Self-recovering: New polymer designed to repair itself when damaged

Defekte Scheibe (Foto: ©CIS/

Brussels — For decades scientists have dreamed of plastics that heal themselves like human skin. Inspired by the human blood clotting system, a new polymer contains a network of capillaries that deliver healing chemicals to damaged areas, according to the Plastics Portal online-magazine. Cracks in water pipes and car bonnets would seal up. Satellites could repair their own damage. Broken electronic chips in laptops and mobile phones would spontaneously sort out their own problems.

One of the first big breakthroughs came in 2001 at the University of Illinois when a team of scientists infused a polymer with microscopic capsules containing a liquid healing agent. When the material cracked, the chemicals were released and bridged the gaps.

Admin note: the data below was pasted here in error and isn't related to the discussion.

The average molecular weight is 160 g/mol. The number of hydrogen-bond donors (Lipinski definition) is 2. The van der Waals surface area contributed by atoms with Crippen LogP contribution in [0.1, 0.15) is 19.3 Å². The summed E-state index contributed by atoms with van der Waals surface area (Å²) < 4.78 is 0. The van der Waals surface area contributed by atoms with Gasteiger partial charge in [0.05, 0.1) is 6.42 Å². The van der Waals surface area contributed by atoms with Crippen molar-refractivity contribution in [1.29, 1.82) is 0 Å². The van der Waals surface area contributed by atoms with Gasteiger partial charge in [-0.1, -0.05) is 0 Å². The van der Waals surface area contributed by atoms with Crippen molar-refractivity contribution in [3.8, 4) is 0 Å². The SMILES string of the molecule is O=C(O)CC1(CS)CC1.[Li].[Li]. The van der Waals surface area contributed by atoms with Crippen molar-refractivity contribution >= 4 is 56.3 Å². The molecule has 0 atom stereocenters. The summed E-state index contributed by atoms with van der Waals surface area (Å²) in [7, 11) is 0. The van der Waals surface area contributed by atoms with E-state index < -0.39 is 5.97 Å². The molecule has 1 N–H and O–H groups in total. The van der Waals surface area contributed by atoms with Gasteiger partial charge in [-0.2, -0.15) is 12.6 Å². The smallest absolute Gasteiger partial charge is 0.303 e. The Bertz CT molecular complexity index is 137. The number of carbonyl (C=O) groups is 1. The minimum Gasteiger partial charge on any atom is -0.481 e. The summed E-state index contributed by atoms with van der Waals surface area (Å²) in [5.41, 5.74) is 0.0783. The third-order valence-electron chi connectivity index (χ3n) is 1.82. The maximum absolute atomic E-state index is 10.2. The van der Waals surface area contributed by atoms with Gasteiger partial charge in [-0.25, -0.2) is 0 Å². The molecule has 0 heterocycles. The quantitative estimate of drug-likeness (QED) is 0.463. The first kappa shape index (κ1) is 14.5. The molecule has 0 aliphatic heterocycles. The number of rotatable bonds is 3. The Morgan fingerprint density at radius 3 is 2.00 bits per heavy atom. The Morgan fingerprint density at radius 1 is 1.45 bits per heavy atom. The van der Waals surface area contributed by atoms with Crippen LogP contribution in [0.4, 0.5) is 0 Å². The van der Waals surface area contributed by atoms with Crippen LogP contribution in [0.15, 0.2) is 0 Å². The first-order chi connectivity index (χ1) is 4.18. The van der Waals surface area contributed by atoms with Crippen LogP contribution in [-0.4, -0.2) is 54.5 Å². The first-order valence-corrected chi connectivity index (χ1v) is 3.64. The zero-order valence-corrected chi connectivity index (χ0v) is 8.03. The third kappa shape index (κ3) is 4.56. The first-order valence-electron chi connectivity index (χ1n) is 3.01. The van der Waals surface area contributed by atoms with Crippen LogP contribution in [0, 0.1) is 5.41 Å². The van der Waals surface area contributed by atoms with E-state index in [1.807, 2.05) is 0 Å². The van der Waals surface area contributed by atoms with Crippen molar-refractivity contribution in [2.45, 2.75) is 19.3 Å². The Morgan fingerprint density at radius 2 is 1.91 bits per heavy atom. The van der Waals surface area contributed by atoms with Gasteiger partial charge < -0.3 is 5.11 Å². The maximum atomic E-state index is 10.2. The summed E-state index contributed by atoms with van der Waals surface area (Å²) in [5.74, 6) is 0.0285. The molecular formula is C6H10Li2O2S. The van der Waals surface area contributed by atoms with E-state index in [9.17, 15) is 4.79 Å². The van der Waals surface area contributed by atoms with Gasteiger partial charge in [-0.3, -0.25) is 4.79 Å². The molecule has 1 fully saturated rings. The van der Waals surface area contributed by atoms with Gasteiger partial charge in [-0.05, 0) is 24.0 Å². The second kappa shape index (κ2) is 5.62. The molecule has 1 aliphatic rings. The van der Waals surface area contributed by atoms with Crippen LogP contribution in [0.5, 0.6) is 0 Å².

To fix larger breakages, the team have designed a new, vascular system – inspired by the arteries and veins of the human body.  A network of channels delivers a healing agent to the site of damage. „The chemicals arrive via two separate streams. They combine to seal the gap in a two-stage reaction. Initially, they form a gel scaffold across the hole. The gel then slowly hardens into a robust, solid structure.  Regions exceeding 35mm were filled within 20 minutes, and restored mechanical function within three hours,“ said the researchers.  Tests showed the material recovered about 62 percent of its original strength.

The new material paves the way for future polymers that can recover from ballistic impacts, such as bullets, bombs or rockets.

Source: Plastics Portal